People Who Are Addicted To Music
by TYLER SIESWERDA kvue.com
AUSTIN — You might think people wearing large cat ears are just trying to stand out, but the ears are actually the first product from the Japanese company Neurowear.
“Its reading your brain waves, and when you focus on something, ears stand up, and when you’re relaxing, ears tilt down,” said Yasuhiro Tsuchiya who represented Neurowear at SXSW Interactive in March.
Tsuchiya paused, closed his eyes, and the ears slumped down.
Building on the ear technology, Neurowear has come up with something potentially much more marketable. It’s called MIKO – Music inspiration from your subconsciousness.
It uses an electroencephalography sensor, or brain wave sensor, connected to headphones then paired with an iPhone app. The sensor determines your mood then pulls songs from the app. Each song has a neuro-tag associating it with a specific mood.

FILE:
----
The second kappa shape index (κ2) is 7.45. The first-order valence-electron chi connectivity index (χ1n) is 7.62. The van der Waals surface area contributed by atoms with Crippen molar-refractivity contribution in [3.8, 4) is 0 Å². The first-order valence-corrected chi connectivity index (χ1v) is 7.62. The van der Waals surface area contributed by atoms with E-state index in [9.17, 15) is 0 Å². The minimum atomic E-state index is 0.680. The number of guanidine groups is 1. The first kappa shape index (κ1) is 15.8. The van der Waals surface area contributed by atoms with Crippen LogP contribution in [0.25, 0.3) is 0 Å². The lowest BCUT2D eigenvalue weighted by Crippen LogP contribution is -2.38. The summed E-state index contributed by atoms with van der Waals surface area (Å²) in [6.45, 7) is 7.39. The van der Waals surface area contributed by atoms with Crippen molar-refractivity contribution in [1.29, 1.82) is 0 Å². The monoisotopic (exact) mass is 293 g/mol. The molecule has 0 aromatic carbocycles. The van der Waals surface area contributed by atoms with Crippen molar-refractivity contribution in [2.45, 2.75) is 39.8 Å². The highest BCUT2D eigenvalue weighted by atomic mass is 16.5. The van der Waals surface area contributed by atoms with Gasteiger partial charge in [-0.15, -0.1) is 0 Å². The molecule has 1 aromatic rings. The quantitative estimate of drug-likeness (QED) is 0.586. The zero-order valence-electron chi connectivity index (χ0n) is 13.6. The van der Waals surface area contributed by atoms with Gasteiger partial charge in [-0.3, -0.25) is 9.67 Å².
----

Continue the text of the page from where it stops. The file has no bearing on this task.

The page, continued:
So, does it work? It did for KVUE’s Tyler Sieswerda, but consider he was standing in the middle of the Austin Convention Center with hundreds of people buzzing around.
The first song was upbeat and energetic.
“If you feel your mood change, it doesn’t fit with the music, just shake your iPhone, and we can re-scan your brain,” said Tsuchiya.
Tyler paused, closed his eyes and took a few deep breaths, then gave the iPhone a shake.
The next song was much more downtempo. Tyler tried it once more, except this time he was laughing and smiling. The third song had a party beat.
Neurowear says this type of technology could be especially useful for discovering new music.
There are only 100 songs in the current data base, and the sensor can get disrupted when it loses contact with your forehead, but think about the possibilities, or just let your subconscious do all the wo